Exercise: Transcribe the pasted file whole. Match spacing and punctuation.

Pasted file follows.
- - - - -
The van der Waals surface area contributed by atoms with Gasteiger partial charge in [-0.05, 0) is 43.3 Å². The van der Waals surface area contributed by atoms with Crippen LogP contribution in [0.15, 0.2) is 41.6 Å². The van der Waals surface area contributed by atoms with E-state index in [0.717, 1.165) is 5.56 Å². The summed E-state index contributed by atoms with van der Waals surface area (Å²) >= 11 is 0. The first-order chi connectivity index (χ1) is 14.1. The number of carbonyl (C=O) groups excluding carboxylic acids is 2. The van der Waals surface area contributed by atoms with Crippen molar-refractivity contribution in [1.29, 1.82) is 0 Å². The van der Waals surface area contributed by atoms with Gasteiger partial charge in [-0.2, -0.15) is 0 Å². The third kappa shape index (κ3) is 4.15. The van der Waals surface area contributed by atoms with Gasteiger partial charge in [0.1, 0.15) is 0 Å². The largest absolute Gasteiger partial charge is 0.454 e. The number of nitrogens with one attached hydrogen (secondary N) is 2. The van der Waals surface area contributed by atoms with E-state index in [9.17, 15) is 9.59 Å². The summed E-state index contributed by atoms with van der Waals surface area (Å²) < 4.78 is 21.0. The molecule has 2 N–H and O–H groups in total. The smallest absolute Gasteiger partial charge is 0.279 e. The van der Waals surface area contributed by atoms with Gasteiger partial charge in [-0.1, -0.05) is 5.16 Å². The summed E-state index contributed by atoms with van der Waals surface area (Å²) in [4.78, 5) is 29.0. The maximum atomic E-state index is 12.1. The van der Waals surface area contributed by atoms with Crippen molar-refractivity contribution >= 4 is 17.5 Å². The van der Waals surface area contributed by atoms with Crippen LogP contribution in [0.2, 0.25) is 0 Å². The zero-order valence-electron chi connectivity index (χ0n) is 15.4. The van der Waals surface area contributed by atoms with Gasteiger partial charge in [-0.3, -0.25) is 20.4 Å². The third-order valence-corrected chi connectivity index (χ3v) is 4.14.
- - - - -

The van der Waals surface area contributed by atoms with Gasteiger partial charge in [-0.05, 0) is 43.3 Å². The van der Waals surface area contributed by atoms with Crippen LogP contribution in [0.15, 0.2) is 41.6 Å². The van der Waals surface area contributed by atoms with E-state index in [0.717, 1.165) is 5.56 Å². The summed E-state index contributed by atoms with van der Waals surface area (Å²) >= 11 is 0. The first-order chi connectivity index (χ1) is 14.1. The number of carbonyl (C=O) groups excluding carboxylic acids is 2. The van der Waals surface area contributed by atoms with Crippen molar-refractivity contribution in [1.29, 1.82) is 0 Å². The van der Waals surface area contributed by atoms with Gasteiger partial charge in [-0.2, -0.15) is 0 Å². The third kappa shape index (κ3) is 4.15. The van der Waals surface area contributed by atoms with Gasteiger partial charge in [0.1, 0.15) is 0 Å². The largest absolute Gasteiger partial charge is 0.454 e. The number of nitrogens with one attached hydrogen (secondary N) is 2. The van der Waals surface area contributed by atoms with E-state index in [9.17, 15) is 9.59 Å². The summed E-state index contributed by atoms with van der Waals surface area (Å²) < 4.78 is 21.0. The molecule has 2 N–H and O–H groups in total. The smallest absolute Gasteiger partial charge is 0.279 e. The van der Waals surface area contributed by atoms with Gasteiger partial charge in [-0.1, -0.05) is 5.16 Å². The summed E-state index contributed by atoms with van der Waals surface area (Å²) in [4.78, 5) is 29.0. The maximum atomic E-state index is 12.1. The van der Waals surface area contributed by atoms with Crippen molar-refractivity contribution >= 4 is 17.5 Å². The van der Waals surface area contributed by atoms with Crippen LogP contribution in [0.2, 0.25) is 0 Å². The zero-order valence-electron chi connectivity index (χ0n) is 15.4. The van der Waals surface area contributed by atoms with Gasteiger partial charge in [-0.3, -0.25) is 20.4 Å². The third-order valence-corrected chi connectivity index (χ3v) is 4.14.